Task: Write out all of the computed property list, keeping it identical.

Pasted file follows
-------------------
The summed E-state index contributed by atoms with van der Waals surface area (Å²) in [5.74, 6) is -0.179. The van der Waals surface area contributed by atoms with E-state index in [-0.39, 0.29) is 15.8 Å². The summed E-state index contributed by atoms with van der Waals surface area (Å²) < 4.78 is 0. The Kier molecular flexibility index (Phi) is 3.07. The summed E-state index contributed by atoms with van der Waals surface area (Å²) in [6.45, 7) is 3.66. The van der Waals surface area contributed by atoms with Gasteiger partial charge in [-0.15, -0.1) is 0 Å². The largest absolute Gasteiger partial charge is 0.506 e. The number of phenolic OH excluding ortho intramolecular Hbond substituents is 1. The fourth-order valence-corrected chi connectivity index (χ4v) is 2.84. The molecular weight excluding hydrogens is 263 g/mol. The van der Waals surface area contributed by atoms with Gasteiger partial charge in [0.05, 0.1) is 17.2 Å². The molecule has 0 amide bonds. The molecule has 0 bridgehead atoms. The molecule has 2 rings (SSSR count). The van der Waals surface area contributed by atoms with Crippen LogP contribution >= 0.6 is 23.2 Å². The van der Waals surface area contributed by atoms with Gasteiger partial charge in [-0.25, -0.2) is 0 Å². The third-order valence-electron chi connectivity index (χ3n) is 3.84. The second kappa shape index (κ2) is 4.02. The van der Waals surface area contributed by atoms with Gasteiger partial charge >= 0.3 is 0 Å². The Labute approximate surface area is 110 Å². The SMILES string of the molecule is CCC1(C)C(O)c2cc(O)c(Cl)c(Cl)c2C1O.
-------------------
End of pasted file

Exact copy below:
The summed E-state index contributed by atoms with van der Waals surface area (Å²) in [5.74, 6) is -0.179. The van der Waals surface area contributed by atoms with E-state index in [-0.39, 0.29) is 15.8 Å². The summed E-state index contributed by atoms with van der Waals surface area (Å²) < 4.78 is 0. The Kier molecular flexibility index (Phi) is 3.07. The summed E-state index contributed by atoms with van der Waals surface area (Å²) in [6.45, 7) is 3.66. The van der Waals surface area contributed by atoms with Gasteiger partial charge in [-0.15, -0.1) is 0 Å². The largest absolute Gasteiger partial charge is 0.506 e. The number of phenolic OH excluding ortho intramolecular Hbond substituents is 1. The fourth-order valence-corrected chi connectivity index (χ4v) is 2.84. The molecular weight excluding hydrogens is 263 g/mol. The van der Waals surface area contributed by atoms with Gasteiger partial charge in [0.05, 0.1) is 17.2 Å². The molecule has 0 amide bonds. The molecule has 0 bridgehead atoms. The molecule has 2 rings (SSSR count). The van der Waals surface area contributed by atoms with Crippen LogP contribution >= 0.6 is 23.2 Å². The van der Waals surface area contributed by atoms with Gasteiger partial charge in [-0.25, -0.2) is 0 Å². The third-order valence-electron chi connectivity index (χ3n) is 3.84. The second kappa shape index (κ2) is 4.02. The van der Waals surface area contributed by atoms with Gasteiger partial charge >= 0.3 is 0 Å². The Labute approximate surface area is 110 Å². The SMILES string of the molecule is CCC1(C)C(O)c2cc(O)c(Cl)c(Cl)c2C1O.